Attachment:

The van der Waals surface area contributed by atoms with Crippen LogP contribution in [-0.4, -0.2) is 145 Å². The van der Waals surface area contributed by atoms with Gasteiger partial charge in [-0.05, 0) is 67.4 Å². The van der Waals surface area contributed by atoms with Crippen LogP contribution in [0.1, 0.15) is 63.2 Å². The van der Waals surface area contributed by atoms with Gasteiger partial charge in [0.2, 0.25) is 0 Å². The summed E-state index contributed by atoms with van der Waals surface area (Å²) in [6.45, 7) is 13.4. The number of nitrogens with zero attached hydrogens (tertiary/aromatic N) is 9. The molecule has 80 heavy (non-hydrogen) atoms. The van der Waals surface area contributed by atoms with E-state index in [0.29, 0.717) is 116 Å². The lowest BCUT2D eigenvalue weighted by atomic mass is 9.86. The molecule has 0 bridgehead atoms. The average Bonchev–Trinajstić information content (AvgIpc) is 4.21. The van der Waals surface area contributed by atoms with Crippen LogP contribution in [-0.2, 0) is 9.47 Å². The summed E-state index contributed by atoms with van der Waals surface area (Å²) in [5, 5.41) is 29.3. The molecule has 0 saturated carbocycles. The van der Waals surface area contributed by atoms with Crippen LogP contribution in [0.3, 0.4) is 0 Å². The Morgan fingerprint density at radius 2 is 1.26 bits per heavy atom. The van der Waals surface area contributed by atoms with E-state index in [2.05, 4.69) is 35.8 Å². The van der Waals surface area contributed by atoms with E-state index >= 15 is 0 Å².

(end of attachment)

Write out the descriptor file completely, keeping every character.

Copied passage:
The van der Waals surface area contributed by atoms with Crippen LogP contribution in [-0.4, -0.2) is 145 Å². The van der Waals surface area contributed by atoms with Gasteiger partial charge in [-0.05, 0) is 67.4 Å². The van der Waals surface area contributed by atoms with Crippen LogP contribution in [0.1, 0.15) is 63.2 Å². The van der Waals surface area contributed by atoms with Gasteiger partial charge in [0.2, 0.25) is 0 Å². The summed E-state index contributed by atoms with van der Waals surface area (Å²) in [6.45, 7) is 13.4. The number of nitrogens with zero attached hydrogens (tertiary/aromatic N) is 9. The molecule has 80 heavy (non-hydrogen) atoms. The van der Waals surface area contributed by atoms with E-state index in [0.29, 0.717) is 116 Å². The lowest BCUT2D eigenvalue weighted by atomic mass is 9.86. The molecule has 0 bridgehead atoms. The average Bonchev–Trinajstić information content (AvgIpc) is 4.21. The van der Waals surface area contributed by atoms with Crippen LogP contribution in [-0.2, 0) is 9.47 Å². The summed E-state index contributed by atoms with van der Waals surface area (Å²) in [5, 5.41) is 29.3. The molecule has 0 saturated carbocycles. The van der Waals surface area contributed by atoms with Crippen LogP contribution in [0.3, 0.4) is 0 Å². The Morgan fingerprint density at radius 2 is 1.26 bits per heavy atom. The van der Waals surface area contributed by atoms with E-state index in [2.05, 4.69) is 35.8 Å². The van der Waals surface area contributed by atoms with E-state index >= 15 is 0 Å².